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Confused over insurance charges? Here's the solution

April 21, 2011 11:27 IST
Buyers of insurance products always get confused with charges. There is a premium allocation charge, policy administration charge, mortality rate and so on. The confusion gets worse when these rates keep on changing annually.

Take for instance, Mumbai-resident HS Pathak's confusion.

He is wondering why two different children plans from the same insurance company have a premium difference of Rs. 40,000: one Rs. 36,000 and another Rs. 76,000.

While it can be mainly due to the difference in product features, things get more confusing when one looks at the mortality rate.

The mortality charges for a 35-year old man buying Bajaj Allianz Life Insurance's Max Advantage Plan (NAV Guaranteed) are Rs. 3.03 per Rs. 1,000 sum at risk.

For its Smart Insurance Plan (endowment plan), he pays Rs. 2.03. The NAV guarantee plan charges a higher rate due to an in-built accidental death benefit.

The mortality charge is the cost levied towards providing death benefit to the policyholders.

Since these charges are linked to the average Indian life expectancy ratio (which is about 67 years), one would expect it to be similar across all age groups, products and companies.

A senior official from the Insurance Regulatory and Development Authority says mortality rates depend on the age of the policyholder, gender (premium for women is 15-20 per cent less than men), financial status, geography and occupation (a diver will be charged more than a teacher).

"Mortality is dependent on the sum at risk (sum assured minus fund value) and should reduce as the fund value increases in the policy term," he adds.

While working out mortality rates, insurance companies use the Indian Assured Life Mortality Table 1994-96 as a reference besides their own claims-related experiences.

"However, the number of claims industry-wide may be different from the ones seen by the company, giving way to higher premiums many times. Therefore, they base the rate on their assumption as well," said the Irda official.

Rituraj Bhattacharya, head, product development, Bajaj Allianz Life Insurance, says: "Mortality charges, even within the same class of products, could vary due to variation in the factors that determine it. These are the company's mortality assumptions, underwriting guidelines and claim experience, the product distribution channel, etc."

Yes, even
the distribution channel can ascertain your mortality fee.

"Brokers can be bad for customers because they do not pay attention to underwriting, thus, increasing the cost. A company agent does proper underwriting and increases premiums if required," said the Irda official.

Higher mortality rates are charged when companies offer extra benefits for a product but don't levy extra charges. Children's plans that waive the premium in case of the death of the parent are also a case in point.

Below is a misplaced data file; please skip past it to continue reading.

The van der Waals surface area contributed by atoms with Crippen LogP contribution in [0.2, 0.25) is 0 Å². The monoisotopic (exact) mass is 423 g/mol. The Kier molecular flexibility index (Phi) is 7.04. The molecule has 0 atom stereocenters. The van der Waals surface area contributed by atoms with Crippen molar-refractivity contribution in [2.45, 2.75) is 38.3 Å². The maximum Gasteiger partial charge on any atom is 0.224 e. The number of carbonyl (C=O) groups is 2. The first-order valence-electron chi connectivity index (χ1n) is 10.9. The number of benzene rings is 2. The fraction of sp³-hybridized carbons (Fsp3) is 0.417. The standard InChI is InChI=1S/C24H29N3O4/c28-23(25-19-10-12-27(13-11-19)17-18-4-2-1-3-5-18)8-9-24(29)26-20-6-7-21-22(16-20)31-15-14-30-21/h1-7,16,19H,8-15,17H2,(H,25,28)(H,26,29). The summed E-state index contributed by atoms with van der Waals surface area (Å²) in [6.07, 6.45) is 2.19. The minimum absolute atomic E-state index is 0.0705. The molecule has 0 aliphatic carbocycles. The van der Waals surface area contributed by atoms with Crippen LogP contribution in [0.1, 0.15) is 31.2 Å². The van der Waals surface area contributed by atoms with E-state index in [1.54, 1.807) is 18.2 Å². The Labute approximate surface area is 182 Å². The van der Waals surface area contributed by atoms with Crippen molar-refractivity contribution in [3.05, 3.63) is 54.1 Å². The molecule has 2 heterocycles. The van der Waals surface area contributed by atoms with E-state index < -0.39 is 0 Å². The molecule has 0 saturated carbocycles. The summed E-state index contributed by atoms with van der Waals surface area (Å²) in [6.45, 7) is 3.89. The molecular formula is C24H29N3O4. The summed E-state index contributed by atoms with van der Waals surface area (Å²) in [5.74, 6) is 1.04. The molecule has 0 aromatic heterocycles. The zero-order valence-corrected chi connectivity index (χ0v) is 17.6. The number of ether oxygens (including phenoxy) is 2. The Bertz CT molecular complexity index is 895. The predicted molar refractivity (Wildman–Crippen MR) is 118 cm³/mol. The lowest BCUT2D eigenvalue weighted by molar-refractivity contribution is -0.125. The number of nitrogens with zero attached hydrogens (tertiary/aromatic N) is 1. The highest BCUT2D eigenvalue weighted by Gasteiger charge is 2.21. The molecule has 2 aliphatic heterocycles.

"For products with in-built waivers, the waiver is not charged as a rider, but the mortality rate, in such cases, is loaded," say insurance officials.

According to Paresh Parasnis, executive director and COO of HDFC Life Insurance, the charge is only up to the extent of the extra costs the company needs to incur.

He says: "As there is a protection element besides the savings element in such schemes, the policyholder is charged mortality only till the time the savings cross the sum assured."

According to insurance companies, the mortality charges will depend on the socio-economic class the product is targeting.

"So, typically, products designed for HNI customers will be charged less mortality since they are likely to have a better lifestyle," says Sanchit Maini, chief actuary, Max New York Life.

It is likely the premium charged for a product could differ based on the distribution channel. This is largely true for products sold directly by the company or through an online platform. When a product is sold online, no commission is payable and this benefit is passed on to the customer.

Last September, Irda came up with a new set of guidelines for Ulip products. While it capped the skyrocketing front-end charges like the premium allocation and policy administration costs, mortality charges were left out of the ambit.

And insurance agents claim some insurers have cashed in on this opportunity.

"A couple of insurers have increased mortality rates on account of a few benefits, like a higher payout for accidents," said the insurance agent.

Bajaj Allianz Life Insurance, Reliance Life Insurance, Aviva Life Insurance and Metlife have increased mortality rates by 10-20 per cent.

Insurance companies, however, deny this.

"Companies are aware any irrational loading will ultimately affect the yields of Ulip products, besides getting them pulled up by Irda," says Parasnis.

Dipta Joshi and Neha Pandey in Mumbai